Disclosures required under this part
may be made in a language other than
English, provided that the disclosures
are made available in English upon the
consumer’s request.
*
*
*
*
*
(c) Electronic communication. For
rules governing the electronic delivery
of disclosures, including the definition
of electronic communication, see
§ 205.17.
*
*
*
*
*
3. Add a new § 205.17 to read as
follows:
§ 205.17 Requirements for electronic
communication.

(a) Definition. Electronic
communication means a message
transmitted electronically between a
financial institution and a consumer in
a format that allows visual text to be
displayed on equipment, for example, a
personal computer monitor.
(b) General rule. In accordance with
the Electronic Signatures in Global and
National Commerce Act (the E-Sign
Act), 15 U.S.C. 7001 et seq., and the
rules of this part, a financial institution
may provide by electronic
communication any disclosure required
by this part to be in writing.
(c) Address or location to receive
electronic communication. A financial
institution that uses electronic
communication to provide disclosures
required by this part shall:
(1) Send the disclosure to the
consumer’s electronic address; or
(2) Make the disclosure available at
another location such as an Internet web
site; and
(i) Alert the consumer of the
disclosure’s availability by sending a
notice to the consumer’s electronic
address (or to a postal address, at the
financial institution’s option). The
notice shall identify the account
involved and the address of the Internet
web site or other location where the
disclosure is available; and
(ii) Make the disclosure available for
at least 90 days from the date the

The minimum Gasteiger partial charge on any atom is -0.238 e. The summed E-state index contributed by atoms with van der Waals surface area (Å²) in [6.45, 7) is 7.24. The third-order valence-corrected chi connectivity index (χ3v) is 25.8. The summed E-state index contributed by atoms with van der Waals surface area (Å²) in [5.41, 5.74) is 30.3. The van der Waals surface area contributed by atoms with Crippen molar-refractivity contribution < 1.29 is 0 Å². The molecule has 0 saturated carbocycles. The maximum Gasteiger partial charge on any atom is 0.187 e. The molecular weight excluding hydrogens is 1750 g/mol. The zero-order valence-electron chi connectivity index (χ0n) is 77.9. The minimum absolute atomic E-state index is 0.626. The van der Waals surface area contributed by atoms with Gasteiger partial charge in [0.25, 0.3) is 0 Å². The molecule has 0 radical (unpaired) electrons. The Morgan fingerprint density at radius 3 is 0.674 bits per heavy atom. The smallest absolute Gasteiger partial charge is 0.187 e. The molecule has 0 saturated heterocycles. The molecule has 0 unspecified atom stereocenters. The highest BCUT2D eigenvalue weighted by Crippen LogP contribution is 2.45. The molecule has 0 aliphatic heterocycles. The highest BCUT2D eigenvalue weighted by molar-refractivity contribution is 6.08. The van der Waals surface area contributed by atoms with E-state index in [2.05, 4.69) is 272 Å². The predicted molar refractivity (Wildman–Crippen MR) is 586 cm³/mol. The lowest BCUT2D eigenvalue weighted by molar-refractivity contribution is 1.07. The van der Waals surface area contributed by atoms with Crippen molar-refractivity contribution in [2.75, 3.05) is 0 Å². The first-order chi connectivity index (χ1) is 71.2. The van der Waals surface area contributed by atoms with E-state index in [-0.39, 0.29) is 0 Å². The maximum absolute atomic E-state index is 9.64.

disclosure first becomes available or
from the date of the notice alerting the
consumer of the disclosure, whichever
comes later.
(d) Redelivery. When a disclosure
provided by electronic communication
is returned to a financial institution
undelivered, the financial institution
shall take reasonable steps to attempt
redelivery using information in its files.
(e) Persons other than financial
institutions. Persons other than a

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17793

financial institution that are required to
comply with this part may use
electronic communication in
accordance with the requirements of
§ 205.17, as applicable.
4. Appendix A to Part 205 is amended
by revising Model Forms A–3 and A–5,
to read as follows:
Appendix A To Part 205—Model
Disclosure Clauses and Forms
*

*

*

*

*

A–3—Model Forms for Error Resolution
Notice (§§ 205.7(b)(10) and 205.8(b))
(a) Initial and annual error resolution
notice (§§ 205.7(b)(10) and 205.8(b)).
In Case of Errors or Questions About Your
Electronic Transfers Telephone us at [insert
telephone number] Write us at [insert
address] [or E-mail us at [insert electronic
mail address]] as soon as you can, if you
think your statement or receipt is wrong or
if you need more information about a transfer
listed on the statement or receipt. We must
hear from you no later than 60 days after we